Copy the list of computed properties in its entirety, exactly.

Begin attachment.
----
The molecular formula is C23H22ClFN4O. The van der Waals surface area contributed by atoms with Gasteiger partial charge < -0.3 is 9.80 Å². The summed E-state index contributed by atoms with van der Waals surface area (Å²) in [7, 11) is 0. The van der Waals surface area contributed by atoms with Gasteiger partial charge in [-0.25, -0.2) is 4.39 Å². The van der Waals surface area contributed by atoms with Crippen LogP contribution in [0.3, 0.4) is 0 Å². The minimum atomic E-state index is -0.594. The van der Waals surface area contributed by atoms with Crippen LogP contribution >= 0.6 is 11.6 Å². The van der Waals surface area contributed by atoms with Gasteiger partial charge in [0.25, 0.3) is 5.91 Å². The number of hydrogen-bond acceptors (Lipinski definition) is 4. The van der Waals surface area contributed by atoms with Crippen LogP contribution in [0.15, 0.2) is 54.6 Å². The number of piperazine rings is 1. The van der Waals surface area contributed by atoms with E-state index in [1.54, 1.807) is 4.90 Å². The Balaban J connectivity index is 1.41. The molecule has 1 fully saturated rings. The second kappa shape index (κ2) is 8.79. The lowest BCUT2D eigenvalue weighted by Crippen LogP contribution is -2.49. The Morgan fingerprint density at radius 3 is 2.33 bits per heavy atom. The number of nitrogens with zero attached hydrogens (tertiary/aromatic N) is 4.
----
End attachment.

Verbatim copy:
The molecular formula is C23H22ClFN4O. The van der Waals surface area contributed by atoms with Gasteiger partial charge < -0.3 is 9.80 Å². The summed E-state index contributed by atoms with van der Waals surface area (Å²) in [7, 11) is 0. The van der Waals surface area contributed by atoms with Gasteiger partial charge in [-0.25, -0.2) is 4.39 Å². The van der Waals surface area contributed by atoms with Crippen LogP contribution in [0.3, 0.4) is 0 Å². The minimum atomic E-state index is -0.594. The van der Waals surface area contributed by atoms with Crippen LogP contribution >= 0.6 is 11.6 Å². The van der Waals surface area contributed by atoms with Gasteiger partial charge in [0.25, 0.3) is 5.91 Å². The number of hydrogen-bond acceptors (Lipinski definition) is 4. The van der Waals surface area contributed by atoms with Crippen LogP contribution in [0.15, 0.2) is 54.6 Å². The number of piperazine rings is 1. The van der Waals surface area contributed by atoms with E-state index in [1.54, 1.807) is 4.90 Å². The Balaban J connectivity index is 1.41. The molecule has 1 fully saturated rings. The second kappa shape index (κ2) is 8.79. The lowest BCUT2D eigenvalue weighted by Crippen LogP contribution is -2.49. The Morgan fingerprint density at radius 3 is 2.33 bits per heavy atom. The number of nitrogens with zero attached hydrogens (tertiary/aromatic N) is 4.